Muting The Jazz

Discussion in 'Bass Area; The Bottom Line' started by The Golden Boy, Jan 6, 2008.


  1. The Golden Boy

    The Golden Boy Member

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    You *may* remember the thread I did regarding putting a mute on my Thunderbird. It gives me a great 1960s type tone- it dampens the sustain and changes the attack and tone. For what I'm looking for in my main project- it's PERFECT.

    Due to certain considerations, I wasn't able to use my T-Bird today- so last night I pulled out my Jazz and cut out a section of neoprene foam to create a mute. I got this weird metallic plink to it that I didn't like at all... After a bit of playing with it, I replaced the Badass bridge with the stock bent piece of metal bridge, it's been a year or so since I've run that bridge anyway... I cut a thinner slice of foam, stuck it under the saddle length adjustment screws and dicked with it that way.

    I realize the Jazz is going to have more "plink" than a mahogany bodied bass- but I can't dial it out-

    Any ideas?
     
  2. gdcx

    gdcx Silver Supporting Member

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    Well...I have not had much luck either getting a desireable muted tone from my jazz bass - i much prefer the muted sound of my P-bass.

    That said, I may respectfully offer the following suggestions. I realize that they may seem obvious to an experienced player like yourself, but i offer them anyway just to share my experience:

    1) strings: best result for me was with La Bella heavy-guage flats (blue windings).

    2) position of the mute - I have attached a photo of my 1962 jazz bass. This bass was originally designed with string mutes on the body - see the position of the holes. I find that I get the "best" result when I position the mute/foam right over these holes and alter my attack position.

    Hope that this helps a bit.

    I will also be watching this thread for suggestions.

    Cheers,

    Greg

    [​IMG]
     
  3. tkozal

    tkozal Supporting Member

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    Yea, there's a shot of Rick Grech's jazz bass in that new Blind Faith DVD, where he has a big old honking piece of foam on his jazz....
     
  4. The Golden Boy

    The Golden Boy Member

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    Hey Greg,

    Thanks!!

    The problem with thinking I know everything is that I have a tendency to say "yeah, that's the best solution... BUT..." You're right, my best bet is to go with some flats and run from there- my problem from there is once it's got flats on it, it will only do that- for me it's a "special" sound, and pretty far removed from what I would normally want my bass to sound like.

    Truth be told, I think my best solution for what I'm trying to achieve is probably to get a Mustang Bass, throw some flats on it and a mute if necessary.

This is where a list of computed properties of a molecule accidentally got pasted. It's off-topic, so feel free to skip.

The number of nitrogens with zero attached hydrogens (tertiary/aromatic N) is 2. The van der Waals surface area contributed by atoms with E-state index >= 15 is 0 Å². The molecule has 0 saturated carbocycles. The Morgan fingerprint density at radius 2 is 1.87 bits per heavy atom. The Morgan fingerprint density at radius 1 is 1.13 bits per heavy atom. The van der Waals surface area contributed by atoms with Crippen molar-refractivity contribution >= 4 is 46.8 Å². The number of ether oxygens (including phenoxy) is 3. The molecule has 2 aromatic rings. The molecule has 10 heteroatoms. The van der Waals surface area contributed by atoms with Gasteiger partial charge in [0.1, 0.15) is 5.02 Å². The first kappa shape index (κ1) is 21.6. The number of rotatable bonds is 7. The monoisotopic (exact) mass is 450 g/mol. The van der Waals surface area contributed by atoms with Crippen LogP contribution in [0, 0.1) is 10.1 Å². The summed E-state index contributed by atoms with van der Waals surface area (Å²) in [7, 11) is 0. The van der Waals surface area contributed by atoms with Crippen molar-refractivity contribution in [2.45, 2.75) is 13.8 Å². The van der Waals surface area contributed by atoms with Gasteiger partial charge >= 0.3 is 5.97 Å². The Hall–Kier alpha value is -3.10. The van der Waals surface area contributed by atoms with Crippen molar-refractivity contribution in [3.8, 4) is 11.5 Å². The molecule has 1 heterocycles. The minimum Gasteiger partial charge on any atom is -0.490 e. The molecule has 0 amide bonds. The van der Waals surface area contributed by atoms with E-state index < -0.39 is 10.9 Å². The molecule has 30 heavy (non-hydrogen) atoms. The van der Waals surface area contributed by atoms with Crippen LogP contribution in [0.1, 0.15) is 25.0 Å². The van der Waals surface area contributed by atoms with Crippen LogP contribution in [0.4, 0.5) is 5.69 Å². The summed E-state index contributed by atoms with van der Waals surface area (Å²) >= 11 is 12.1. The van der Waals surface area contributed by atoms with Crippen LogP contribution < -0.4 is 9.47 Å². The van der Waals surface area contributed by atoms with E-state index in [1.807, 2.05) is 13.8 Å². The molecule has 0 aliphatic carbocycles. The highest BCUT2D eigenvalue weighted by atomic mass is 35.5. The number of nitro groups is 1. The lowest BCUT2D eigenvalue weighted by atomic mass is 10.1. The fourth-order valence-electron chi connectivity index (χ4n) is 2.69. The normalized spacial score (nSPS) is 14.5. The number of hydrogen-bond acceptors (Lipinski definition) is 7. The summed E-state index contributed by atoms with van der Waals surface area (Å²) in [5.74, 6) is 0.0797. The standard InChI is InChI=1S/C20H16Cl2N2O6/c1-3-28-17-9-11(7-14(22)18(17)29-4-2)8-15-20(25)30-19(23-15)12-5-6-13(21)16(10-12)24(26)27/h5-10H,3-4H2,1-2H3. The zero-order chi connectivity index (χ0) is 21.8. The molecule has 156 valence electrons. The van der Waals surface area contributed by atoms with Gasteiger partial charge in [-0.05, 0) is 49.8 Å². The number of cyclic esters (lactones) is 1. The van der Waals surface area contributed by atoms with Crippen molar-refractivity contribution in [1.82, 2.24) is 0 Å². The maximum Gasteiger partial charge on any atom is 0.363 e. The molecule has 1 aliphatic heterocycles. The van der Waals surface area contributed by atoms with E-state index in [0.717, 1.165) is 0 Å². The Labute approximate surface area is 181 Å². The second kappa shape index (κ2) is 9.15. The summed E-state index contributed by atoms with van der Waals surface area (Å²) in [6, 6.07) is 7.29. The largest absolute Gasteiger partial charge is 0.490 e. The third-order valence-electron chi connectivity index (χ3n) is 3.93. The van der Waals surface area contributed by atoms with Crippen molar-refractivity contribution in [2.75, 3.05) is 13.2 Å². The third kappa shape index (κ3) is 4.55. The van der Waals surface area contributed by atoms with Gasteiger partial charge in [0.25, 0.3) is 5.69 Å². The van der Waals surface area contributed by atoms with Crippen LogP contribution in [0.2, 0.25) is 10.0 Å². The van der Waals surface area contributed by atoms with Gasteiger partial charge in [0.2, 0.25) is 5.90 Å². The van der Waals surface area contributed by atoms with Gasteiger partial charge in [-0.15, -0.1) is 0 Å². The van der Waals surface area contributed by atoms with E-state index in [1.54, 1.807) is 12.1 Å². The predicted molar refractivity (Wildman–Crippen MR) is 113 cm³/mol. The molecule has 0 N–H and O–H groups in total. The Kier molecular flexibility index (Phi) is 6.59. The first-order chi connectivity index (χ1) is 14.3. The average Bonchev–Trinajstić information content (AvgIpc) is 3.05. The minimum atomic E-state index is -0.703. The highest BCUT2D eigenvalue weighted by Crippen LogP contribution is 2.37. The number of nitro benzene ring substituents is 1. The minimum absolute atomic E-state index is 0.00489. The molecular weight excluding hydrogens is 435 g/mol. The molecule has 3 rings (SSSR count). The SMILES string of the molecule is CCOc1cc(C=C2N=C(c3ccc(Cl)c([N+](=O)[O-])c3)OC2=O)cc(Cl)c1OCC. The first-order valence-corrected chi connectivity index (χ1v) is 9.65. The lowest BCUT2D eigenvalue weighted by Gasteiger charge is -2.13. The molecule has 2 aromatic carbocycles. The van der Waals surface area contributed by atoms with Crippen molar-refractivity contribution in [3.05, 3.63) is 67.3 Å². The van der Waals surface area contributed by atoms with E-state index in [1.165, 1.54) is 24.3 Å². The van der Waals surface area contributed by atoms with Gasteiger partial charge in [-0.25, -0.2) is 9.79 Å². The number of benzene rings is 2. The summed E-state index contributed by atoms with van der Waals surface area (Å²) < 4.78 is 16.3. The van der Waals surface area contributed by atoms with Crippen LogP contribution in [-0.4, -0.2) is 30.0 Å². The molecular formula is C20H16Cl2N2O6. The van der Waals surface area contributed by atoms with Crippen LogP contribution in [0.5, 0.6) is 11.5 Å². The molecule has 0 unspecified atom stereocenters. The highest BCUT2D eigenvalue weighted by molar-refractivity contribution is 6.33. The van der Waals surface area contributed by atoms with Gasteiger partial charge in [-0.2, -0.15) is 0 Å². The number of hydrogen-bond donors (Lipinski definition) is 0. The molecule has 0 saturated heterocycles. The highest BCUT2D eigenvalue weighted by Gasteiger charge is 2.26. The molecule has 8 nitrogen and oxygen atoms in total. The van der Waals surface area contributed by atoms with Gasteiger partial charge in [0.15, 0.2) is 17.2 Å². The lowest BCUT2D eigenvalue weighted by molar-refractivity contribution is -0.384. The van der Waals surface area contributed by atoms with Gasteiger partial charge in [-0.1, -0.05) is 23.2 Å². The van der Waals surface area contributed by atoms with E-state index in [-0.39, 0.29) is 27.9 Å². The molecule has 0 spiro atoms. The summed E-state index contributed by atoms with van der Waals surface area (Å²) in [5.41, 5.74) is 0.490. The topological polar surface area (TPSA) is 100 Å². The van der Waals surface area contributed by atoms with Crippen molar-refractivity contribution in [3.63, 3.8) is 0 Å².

Why do you feel you're not getting a good muted tone out of your Jazz?

    I've seen the remants of the mute system on many older Jazzes, but haven't actually putzed with any working units. It's interesting that it is so far forward of the saddles.

    Here's mine- it needs to be cleaned up- the piece floating around there was just to raise up the mute under the E string.

    [​IMG]

    [​IMG]

    [​IMG]
     
  5. gdcx

    gdcx Silver Supporting Member

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    You are certainly welcome.

    "Why do you feel you're not getting a good muted tone out of your Jazz?"

    Let me clarify - I think that the muted tone that I can get from my Jazz is good - but it just does not sound as good to me as the muted tone that I get from my P-bass. To that end, I really don't use flats or muted tones much. Only for experimentation or a specific recording from time to time. I really like to use steel strings on my jazz and roll down the high-end as needed. In my opinion, a jazz bass without the "growl" is like a chocolate chip cookie without the chips :cool:

    Nice bass - i am such a sucker for J-basses.

    Greg
     
  6. The Golden Boy

    The Golden Boy Member

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    You know, with my Jazz, it doesn't "mellow out" too much with the tone control- if you'll notice my tone control is backed pretty far off- that's about how I was running the controls- with "10" being pointing at the jack- and the bridge volume at (or near) "0."

    I'm so used to letting the bass be as aggressive as it can, getting it to be mellow and thuddy is more of a chore... I guess with the Jazz and G&L, they were designed to be more bright- whereas the T-Bird and EB-0 are designed to be more mellow and dark and thuddy.
     
  7. pete kanaras

    pete kanaras Member

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    Truth be told, I think my best solution for what I'm trying to achieve is probably to get a Mustang Bass, throw some flats on it and a mute if necessary.

    finding short scale flats can be quite the journey at times....
    i need a set for a mustang bass that i'm refinishing. anybody?
     
  8. The Golden Boy

    The Golden Boy Member

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    I'm leaning more and more towards that conclusion.

    I love the T-Bird in this context- but it is big and unwieldy (but looks cool as all ****). The EB-0 is nice as well (and oh so fun to play), but the headstock has been broken off at least 5x in the past 27 or so years. The case I have just doesn't have the clearance for the tuners sticking out to the rear.

    Somewhere around 10 years ago I had a 1969 LPB Mustang bass, with the competition stripe. I had it for about a week- it was cool, but the Jazz just sounded so much better. What sucks is that I don't think I'm ever going to find another 69 LPB Mustang Bass for $400 again.
     

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